At our schools we incorporate rhythm into pre-putt rituals then carry that same rhythm through the stroke. Rhythm is the harbinger of consistency. You’ve got to find your own and groove it.
Of course practicing ball position and wedge swings at the range isn’t exactly like launching scoring shots on the course. In practice every lie (or nearly every lie) is perfect. In actual rounds imperfect lies abound.
When you miss your putts should end up 17 inches past the hole. If you roll them faster you’ll suffer more lip-outs. Roll them slower and the ball will be knocked off line by imperfections (footprints pitch marks etc.) in the green.
The goal of my visit was to paint a picture of the challenges that await the best players in the world so you can better appreciate the drama sure to unfold before your eyes during the playing of the 118th U.S. Open whether you’re there in person or catching it on TV.
That’s the saw’s primary advantage. It automatically removes any temptation to rotate the putterface through impact and almost assures a square strike. Granted the saw grip won’t work for everyone (remember we’re all different).
Most also spend a majority of their warm-up and practice time grooving or rehearsing their full swings on the range; they may manage to get a few putts in but then it’s usually off to the course for an adventure-filled 18.
And it can be — under normal circumstances. It’s not too difficult if the course is playing soft and slow despite the fact that the green is seriously sloped elevated in relation to its surroundings and crowned at two-thirds of the way from the front. Its reputation as a monster stems from the fact that in 2004 the winds completely dried out the green and made it play extremely firm and fast.
The two keys to achieving this goal are to a) make sure your clubhead makes clean contact with the ball and b) select a safe escape route to your target that’s ahead of where you would have been with a better swing.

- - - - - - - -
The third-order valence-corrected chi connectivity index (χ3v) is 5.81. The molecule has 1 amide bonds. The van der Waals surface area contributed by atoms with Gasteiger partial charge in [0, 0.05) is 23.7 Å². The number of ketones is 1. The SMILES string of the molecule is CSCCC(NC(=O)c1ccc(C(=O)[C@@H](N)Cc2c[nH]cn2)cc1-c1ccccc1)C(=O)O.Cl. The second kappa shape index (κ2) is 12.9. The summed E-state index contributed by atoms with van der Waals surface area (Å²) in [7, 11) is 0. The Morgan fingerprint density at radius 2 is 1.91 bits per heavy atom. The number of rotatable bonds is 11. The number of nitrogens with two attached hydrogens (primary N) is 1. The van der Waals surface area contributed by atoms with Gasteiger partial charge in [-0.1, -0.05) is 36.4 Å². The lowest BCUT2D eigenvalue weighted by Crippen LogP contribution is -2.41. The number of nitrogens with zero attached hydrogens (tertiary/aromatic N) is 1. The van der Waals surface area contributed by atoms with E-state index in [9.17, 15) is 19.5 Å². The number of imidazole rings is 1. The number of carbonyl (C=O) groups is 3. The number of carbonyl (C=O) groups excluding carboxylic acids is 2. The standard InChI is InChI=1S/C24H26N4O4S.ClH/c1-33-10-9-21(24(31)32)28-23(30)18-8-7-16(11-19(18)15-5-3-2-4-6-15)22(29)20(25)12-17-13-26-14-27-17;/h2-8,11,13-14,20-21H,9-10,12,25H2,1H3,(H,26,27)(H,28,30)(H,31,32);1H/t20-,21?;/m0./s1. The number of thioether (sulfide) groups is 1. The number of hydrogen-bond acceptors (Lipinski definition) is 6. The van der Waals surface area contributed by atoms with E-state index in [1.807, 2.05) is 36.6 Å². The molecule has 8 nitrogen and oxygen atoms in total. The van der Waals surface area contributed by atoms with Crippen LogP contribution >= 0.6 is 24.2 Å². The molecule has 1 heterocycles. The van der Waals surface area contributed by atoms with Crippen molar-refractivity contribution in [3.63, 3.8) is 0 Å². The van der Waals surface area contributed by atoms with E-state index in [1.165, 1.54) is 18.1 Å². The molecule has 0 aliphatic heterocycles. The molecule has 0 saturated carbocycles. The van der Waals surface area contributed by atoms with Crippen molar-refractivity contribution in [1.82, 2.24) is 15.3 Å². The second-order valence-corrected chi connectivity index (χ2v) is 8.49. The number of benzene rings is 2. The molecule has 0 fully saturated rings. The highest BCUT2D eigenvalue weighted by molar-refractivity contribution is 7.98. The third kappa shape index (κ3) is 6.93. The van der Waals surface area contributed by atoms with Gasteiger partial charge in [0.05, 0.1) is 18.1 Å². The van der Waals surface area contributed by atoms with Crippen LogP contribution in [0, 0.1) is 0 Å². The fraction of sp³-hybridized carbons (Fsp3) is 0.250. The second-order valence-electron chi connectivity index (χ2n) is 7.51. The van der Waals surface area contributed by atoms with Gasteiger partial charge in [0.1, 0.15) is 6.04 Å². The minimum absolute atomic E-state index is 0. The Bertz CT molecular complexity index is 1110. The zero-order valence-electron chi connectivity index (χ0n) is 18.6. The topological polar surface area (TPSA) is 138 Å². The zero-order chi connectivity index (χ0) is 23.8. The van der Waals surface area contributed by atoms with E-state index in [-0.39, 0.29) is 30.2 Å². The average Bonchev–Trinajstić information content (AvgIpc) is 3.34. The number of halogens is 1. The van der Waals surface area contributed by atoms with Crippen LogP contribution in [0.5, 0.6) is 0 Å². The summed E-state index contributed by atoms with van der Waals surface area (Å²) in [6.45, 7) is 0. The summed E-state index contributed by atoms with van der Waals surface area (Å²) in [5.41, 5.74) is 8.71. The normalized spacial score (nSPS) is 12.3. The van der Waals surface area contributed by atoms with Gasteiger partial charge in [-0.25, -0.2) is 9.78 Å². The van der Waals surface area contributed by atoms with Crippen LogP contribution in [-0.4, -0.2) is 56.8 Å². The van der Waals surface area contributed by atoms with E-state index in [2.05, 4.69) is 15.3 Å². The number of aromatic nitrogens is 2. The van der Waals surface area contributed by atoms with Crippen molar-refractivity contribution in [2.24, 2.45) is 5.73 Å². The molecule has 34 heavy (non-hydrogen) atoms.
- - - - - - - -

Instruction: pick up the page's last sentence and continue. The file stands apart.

Like it or not green speeds have continued to increase over the last few years. With better grass better mowers and improved maintenance greens have become smoother and healthier nationwide — it’s not uncommon these days to find green speeds of 11 to 12 on high-end courses all over America.
Keep track of your putting stats. If that’s too much to ask focus more on how the saw feels. If it boosts your confidence and trust in your stroke you’re onto something good and you’ll see it in your scores.
I think most golfers do about the same. Where some differ is in prioritizing the read over everything else. That’s where I emphasize the second-to-last step of the putting process: Matching the putt speed to the break.
You can’t dominate with your putter if you don’t know how to aim it correctly or how much break to play. Nail these fundamentals first. If you hook or cut-spin your putts your chance of success goes down. If your putts roll off the face in the same direction your putter is heading immediately after impact that’s good. If your putter moves one way and the ball another you’ve got problems.